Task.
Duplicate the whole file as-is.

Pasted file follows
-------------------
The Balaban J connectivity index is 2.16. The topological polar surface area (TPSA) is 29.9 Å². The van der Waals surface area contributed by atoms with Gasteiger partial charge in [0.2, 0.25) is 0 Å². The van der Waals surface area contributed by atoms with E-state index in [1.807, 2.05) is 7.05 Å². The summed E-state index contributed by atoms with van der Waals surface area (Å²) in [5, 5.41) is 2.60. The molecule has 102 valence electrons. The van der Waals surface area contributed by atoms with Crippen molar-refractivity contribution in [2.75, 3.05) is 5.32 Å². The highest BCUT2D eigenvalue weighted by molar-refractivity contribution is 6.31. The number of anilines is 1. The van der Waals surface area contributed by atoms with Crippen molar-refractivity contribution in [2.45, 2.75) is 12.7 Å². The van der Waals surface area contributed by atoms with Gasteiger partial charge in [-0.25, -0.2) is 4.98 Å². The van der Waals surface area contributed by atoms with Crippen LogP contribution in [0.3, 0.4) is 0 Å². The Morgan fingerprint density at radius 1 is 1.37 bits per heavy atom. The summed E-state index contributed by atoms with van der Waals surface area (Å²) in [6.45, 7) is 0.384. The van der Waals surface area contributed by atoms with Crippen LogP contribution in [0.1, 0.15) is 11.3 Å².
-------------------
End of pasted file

The Balaban J connectivity index is 2.16. The topological polar surface area (TPSA) is 29.9 Å². The van der Waals surface area contributed by atoms with Gasteiger partial charge in [0.2, 0.25) is 0 Å². The van der Waals surface area contributed by atoms with E-state index in [1.807, 2.05) is 7.05 Å². The summed E-state index contributed by atoms with van der Waals surface area (Å²) in [5, 5.41) is 2.60. The molecule has 102 valence electrons. The van der Waals surface area contributed by atoms with Crippen molar-refractivity contribution in [2.75, 3.05) is 5.32 Å². The highest BCUT2D eigenvalue weighted by molar-refractivity contribution is 6.31. The number of anilines is 1. The van der Waals surface area contributed by atoms with Crippen molar-refractivity contribution in [2.45, 2.75) is 12.7 Å². The van der Waals surface area contributed by atoms with Gasteiger partial charge in [-0.25, -0.2) is 4.98 Å². The van der Waals surface area contributed by atoms with Crippen LogP contribution in [0.3, 0.4) is 0 Å². The Morgan fingerprint density at radius 1 is 1.37 bits per heavy atom. The summed E-state index contributed by atoms with van der Waals surface area (Å²) in [6.45, 7) is 0.384. The van der Waals surface area contributed by atoms with Crippen LogP contribution in [0.1, 0.15) is 11.3 Å².